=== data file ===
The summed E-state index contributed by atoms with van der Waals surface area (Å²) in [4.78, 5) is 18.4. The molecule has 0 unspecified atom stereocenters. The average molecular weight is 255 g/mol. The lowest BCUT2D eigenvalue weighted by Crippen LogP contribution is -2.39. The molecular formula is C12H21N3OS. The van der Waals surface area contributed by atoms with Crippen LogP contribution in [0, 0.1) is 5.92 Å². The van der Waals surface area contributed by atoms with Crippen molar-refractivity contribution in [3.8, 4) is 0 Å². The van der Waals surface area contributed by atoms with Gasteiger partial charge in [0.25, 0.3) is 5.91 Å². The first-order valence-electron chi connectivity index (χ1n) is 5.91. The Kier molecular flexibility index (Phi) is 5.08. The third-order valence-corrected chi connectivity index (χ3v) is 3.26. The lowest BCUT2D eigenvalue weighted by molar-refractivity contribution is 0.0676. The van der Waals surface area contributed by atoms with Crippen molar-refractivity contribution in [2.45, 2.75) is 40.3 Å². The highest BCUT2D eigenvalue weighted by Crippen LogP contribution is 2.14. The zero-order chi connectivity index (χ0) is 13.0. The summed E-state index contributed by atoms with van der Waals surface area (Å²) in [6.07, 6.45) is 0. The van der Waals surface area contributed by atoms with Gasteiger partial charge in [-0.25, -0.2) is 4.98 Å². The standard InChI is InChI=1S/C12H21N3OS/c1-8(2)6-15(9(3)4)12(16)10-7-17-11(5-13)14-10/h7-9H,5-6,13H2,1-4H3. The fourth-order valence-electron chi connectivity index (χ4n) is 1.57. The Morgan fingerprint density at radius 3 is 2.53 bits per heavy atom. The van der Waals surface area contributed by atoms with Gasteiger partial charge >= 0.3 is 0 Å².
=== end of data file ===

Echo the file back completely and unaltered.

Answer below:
The summed E-state index contributed by atoms with van der Waals surface area (Å²) in [4.78, 5) is 18.4. The molecule has 0 unspecified atom stereocenters. The average molecular weight is 255 g/mol. The lowest BCUT2D eigenvalue weighted by Crippen LogP contribution is -2.39. The molecular formula is C12H21N3OS. The van der Waals surface area contributed by atoms with Crippen LogP contribution in [0, 0.1) is 5.92 Å². The van der Waals surface area contributed by atoms with Crippen molar-refractivity contribution in [3.8, 4) is 0 Å². The van der Waals surface area contributed by atoms with Gasteiger partial charge in [0.25, 0.3) is 5.91 Å². The first-order valence-electron chi connectivity index (χ1n) is 5.91. The Kier molecular flexibility index (Phi) is 5.08. The third-order valence-corrected chi connectivity index (χ3v) is 3.26. The lowest BCUT2D eigenvalue weighted by molar-refractivity contribution is 0.0676. The van der Waals surface area contributed by atoms with Crippen molar-refractivity contribution in [2.45, 2.75) is 40.3 Å². The highest BCUT2D eigenvalue weighted by Crippen LogP contribution is 2.14. The zero-order chi connectivity index (χ0) is 13.0. The summed E-state index contributed by atoms with van der Waals surface area (Å²) in [6.07, 6.45) is 0. The van der Waals surface area contributed by atoms with Gasteiger partial charge in [-0.25, -0.2) is 4.98 Å². The standard InChI is InChI=1S/C12H21N3OS/c1-8(2)6-15(9(3)4)12(16)10-7-17-11(5-13)14-10/h7-9H,5-6,13H2,1-4H3. The fourth-order valence-electron chi connectivity index (χ4n) is 1.57. The Morgan fingerprint density at radius 3 is 2.53 bits per heavy atom. The van der Waals surface area contributed by atoms with Gasteiger partial charge >= 0.3 is 0 Å².